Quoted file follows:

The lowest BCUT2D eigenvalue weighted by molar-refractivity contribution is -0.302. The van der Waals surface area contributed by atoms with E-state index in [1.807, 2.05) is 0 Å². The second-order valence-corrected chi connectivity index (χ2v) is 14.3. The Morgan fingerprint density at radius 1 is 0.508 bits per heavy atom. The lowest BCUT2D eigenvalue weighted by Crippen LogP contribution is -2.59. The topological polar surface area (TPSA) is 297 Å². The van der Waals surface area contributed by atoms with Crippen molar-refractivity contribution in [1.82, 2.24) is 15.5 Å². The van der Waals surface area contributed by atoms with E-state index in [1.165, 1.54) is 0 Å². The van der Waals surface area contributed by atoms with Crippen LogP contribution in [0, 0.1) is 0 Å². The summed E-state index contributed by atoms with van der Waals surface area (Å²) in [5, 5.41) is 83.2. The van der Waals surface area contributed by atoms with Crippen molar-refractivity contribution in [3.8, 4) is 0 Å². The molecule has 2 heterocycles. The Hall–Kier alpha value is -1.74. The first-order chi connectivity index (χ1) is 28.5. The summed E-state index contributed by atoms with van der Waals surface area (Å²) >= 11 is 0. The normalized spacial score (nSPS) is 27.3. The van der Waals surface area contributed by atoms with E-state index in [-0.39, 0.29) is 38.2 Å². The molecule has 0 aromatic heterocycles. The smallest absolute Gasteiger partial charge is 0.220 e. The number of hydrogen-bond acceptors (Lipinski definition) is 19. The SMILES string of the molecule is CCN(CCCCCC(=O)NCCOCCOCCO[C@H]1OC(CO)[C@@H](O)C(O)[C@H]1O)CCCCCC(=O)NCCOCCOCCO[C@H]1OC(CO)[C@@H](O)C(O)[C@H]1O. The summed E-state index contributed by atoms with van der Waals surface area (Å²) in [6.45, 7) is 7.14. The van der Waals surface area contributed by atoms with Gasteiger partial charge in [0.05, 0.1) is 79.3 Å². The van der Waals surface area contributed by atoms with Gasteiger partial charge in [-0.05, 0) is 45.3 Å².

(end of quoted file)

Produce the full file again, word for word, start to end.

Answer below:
The lowest BCUT2D eigenvalue weighted by molar-refractivity contribution is -0.302. The van der Waals surface area contributed by atoms with E-state index in [1.807, 2.05) is 0 Å². The second-order valence-corrected chi connectivity index (χ2v) is 14.3. The Morgan fingerprint density at radius 1 is 0.508 bits per heavy atom. The lowest BCUT2D eigenvalue weighted by Crippen LogP contribution is -2.59. The topological polar surface area (TPSA) is 297 Å². The van der Waals surface area contributed by atoms with Crippen molar-refractivity contribution in [1.82, 2.24) is 15.5 Å². The van der Waals surface area contributed by atoms with E-state index in [1.165, 1.54) is 0 Å². The van der Waals surface area contributed by atoms with Crippen LogP contribution in [0, 0.1) is 0 Å². The summed E-state index contributed by atoms with van der Waals surface area (Å²) in [5, 5.41) is 83.2. The van der Waals surface area contributed by atoms with Crippen molar-refractivity contribution in [3.8, 4) is 0 Å². The molecule has 2 heterocycles. The Hall–Kier alpha value is -1.74. The first-order chi connectivity index (χ1) is 28.5. The summed E-state index contributed by atoms with van der Waals surface area (Å²) >= 11 is 0. The normalized spacial score (nSPS) is 27.3. The van der Waals surface area contributed by atoms with E-state index in [-0.39, 0.29) is 38.2 Å². The molecule has 0 aromatic heterocycles. The smallest absolute Gasteiger partial charge is 0.220 e. The number of hydrogen-bond acceptors (Lipinski definition) is 19. The SMILES string of the molecule is CCN(CCCCCC(=O)NCCOCCOCCO[C@H]1OC(CO)[C@@H](O)C(O)[C@H]1O)CCCCCC(=O)NCCOCCOCCO[C@H]1OC(CO)[C@@H](O)C(O)[C@H]1O. The summed E-state index contributed by atoms with van der Waals surface area (Å²) in [6.45, 7) is 7.14. The van der Waals surface area contributed by atoms with Gasteiger partial charge in [0.05, 0.1) is 79.3 Å². The van der Waals surface area contributed by atoms with Gasteiger partial charge in [-0.05, 0) is 45.3 Å².